Earth Day is recognized each year on April 22. Earth Day originated in the United States in 1970 as a way to increase awareness and education about the environment and environmental issues. The first Earth Day was celebrated on April 22, 1970 and is credited with ushering in the modern environmental movement in the United States and around the world.
How should Christians respond to Earth Day? Should we embrace it, dismiss it or can we redeem it? Following are some biblical and theological perspectives on Earth Day and some thoughts on how Earth Day can be a means of gospel engagement.
How should Christians respond to Earth Day? Should we embrace it, dismiss it or can we redeem it?
Christian conscience and Earth Day
“Does the gospel have anything to say to how Christians think about the environment?” writes Russell Moore, president of the Ethics and Religious Liberty Commission (ERLC). “We see twin pitfalls. On the one hand, we must reject any worldview that idolizes the creation and fails to worship the Creator. On the other hand, we must reject a miniaturized Christianity that implies that King Jesus makes no demand on how we steward his creation.”
Should Christians care about Earth Day?
In a separate article, Moore also notes, “Despite how the topic is usually used by the Right and Left sides of our American political spectrum, there is much that confessional, Christian theology speaks to the issue of creation care. In fact, it is only the Christian account of the world and human history that makes a desire to preserve the physical order a rational one. … The order of the physical creation is attributed to and a reflection of the manifold wisdom and goodness of God. In other words, the physical creation is important because it is part of God’s communication of his attributes and his redemptive plan for the cosmos.”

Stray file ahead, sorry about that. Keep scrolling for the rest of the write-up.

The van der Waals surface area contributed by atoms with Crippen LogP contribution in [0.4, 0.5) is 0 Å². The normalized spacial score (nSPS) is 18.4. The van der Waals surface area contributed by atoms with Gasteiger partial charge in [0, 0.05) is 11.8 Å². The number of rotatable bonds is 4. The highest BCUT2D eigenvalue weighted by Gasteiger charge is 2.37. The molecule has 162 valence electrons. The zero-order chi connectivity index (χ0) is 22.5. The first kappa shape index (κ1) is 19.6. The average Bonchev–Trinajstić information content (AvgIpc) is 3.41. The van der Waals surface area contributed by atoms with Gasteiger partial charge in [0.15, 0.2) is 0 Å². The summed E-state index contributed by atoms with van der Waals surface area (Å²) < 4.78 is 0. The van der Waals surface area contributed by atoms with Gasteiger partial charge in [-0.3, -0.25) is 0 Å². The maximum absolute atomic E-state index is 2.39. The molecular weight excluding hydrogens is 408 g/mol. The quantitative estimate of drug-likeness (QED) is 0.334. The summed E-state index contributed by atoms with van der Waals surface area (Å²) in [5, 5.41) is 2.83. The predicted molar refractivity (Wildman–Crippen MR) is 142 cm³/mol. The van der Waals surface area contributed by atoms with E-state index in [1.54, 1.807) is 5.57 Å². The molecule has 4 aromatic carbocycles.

Why Christians should support Earth Day
In this article from The Gospel Coalition, author Andrew Spencer shares how Christians can use Earth Day as a way to engage culture. Spencer writes, “Participating in Earth Day activities is one way we can meet with fellow citizens — many of whom need to hear the gospel — by engaging in activities for the common good and building meaningful relationships. Unfortunately, like many good social causes, Earth Day and the environmental movement became identified with misanthropic and overtly anti-Christian ideologies. … While we continue to disagree with some voices within contemporary environmental movements, there are strong reasons for theologically conservative Christians to participate in activities surrounding Earth Day and, more broadly, in environmentalism.”
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